Of course, if Launcher could choose any technology, why did they turn towards metal AM and more specifically Velo3D’s solution? Well, metal additive manufacturing, as you would expect, has several benefits especially as it came to lower costs and freedom of design. However, not any solution would do. Mainly, because to achieve the necessary properties, the part could not be made with internal supports or by being tilted, this led Stratasys Direct to choose to use the Velo3D Sapphire® system thanks to its ability to print parts without supports.

Notably, being able to print flat was critical for the team because tilting the part during the printing process would prevent them from being able to have a well-balanced spinning component. But this would not be possible with other solutions as generally if users want to avoid internal supports (which are necessary for many complex geometries for many metal 3D printing solutions), they must tilt the part. But that is not the case with the Sapphire® system.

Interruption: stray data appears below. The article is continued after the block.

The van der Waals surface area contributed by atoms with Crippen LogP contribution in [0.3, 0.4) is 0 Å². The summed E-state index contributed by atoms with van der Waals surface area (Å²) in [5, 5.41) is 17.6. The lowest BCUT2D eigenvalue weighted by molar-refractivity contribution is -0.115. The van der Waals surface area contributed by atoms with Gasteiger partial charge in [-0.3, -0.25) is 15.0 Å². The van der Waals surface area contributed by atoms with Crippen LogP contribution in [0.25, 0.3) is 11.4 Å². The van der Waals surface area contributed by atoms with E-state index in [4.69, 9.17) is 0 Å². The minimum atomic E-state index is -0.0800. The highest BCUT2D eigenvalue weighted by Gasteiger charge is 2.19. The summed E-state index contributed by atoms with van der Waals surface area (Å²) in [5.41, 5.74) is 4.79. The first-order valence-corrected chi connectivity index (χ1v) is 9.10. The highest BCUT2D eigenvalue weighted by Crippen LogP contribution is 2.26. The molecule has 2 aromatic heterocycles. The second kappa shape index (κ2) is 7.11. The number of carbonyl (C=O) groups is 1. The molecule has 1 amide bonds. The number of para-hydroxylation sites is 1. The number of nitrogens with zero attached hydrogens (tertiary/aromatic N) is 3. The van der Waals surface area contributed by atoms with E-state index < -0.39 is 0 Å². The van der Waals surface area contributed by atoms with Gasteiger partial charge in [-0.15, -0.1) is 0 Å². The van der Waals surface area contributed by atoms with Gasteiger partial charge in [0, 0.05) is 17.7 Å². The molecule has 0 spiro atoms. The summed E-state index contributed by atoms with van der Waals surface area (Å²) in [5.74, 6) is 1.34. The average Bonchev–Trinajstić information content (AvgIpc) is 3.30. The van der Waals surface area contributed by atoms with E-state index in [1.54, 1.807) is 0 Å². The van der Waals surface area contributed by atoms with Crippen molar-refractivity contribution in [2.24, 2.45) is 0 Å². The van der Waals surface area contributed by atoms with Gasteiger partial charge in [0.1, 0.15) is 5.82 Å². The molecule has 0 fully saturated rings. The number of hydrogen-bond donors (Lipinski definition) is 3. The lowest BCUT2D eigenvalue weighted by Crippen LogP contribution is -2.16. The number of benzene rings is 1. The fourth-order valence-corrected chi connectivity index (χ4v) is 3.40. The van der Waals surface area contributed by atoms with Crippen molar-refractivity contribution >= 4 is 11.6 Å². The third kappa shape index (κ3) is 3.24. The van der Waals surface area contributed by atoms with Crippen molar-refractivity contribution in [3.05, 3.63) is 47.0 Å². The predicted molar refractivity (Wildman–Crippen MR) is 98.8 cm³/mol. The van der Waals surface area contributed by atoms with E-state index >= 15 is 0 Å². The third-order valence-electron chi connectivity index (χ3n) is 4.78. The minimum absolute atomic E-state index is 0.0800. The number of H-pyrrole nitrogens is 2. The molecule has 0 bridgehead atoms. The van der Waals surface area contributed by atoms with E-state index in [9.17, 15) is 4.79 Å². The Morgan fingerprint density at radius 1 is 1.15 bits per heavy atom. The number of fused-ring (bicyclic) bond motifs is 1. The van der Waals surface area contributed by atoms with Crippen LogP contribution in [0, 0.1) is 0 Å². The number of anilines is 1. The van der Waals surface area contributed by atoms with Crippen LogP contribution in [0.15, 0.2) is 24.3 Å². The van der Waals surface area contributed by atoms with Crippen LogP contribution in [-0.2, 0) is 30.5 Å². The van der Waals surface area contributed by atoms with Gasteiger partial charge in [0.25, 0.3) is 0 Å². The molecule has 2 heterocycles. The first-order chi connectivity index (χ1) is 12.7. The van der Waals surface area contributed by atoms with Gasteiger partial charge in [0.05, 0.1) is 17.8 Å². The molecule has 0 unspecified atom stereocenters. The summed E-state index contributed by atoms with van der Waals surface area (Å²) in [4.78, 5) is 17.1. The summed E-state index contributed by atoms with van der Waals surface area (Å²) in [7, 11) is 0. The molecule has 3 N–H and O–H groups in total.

As we have previously mentioned Velo3D’s solution is unique in AM for its design freedom, embodying the company’s motto “Print the part you want and need – without compromise.” This freedom is a result of several factors, including the fact that Velo3D offers an advanced fully integrated metal AM solution including its Flow™ print preparation software and Assure™ software for quality validation. Additionally, it is capable of printing low angles down to zero degrees. This last part was particularly important for Launcher as it meant the part could be printed flat.

Launchers’ two Sapphire printers (photo credits: Launcher)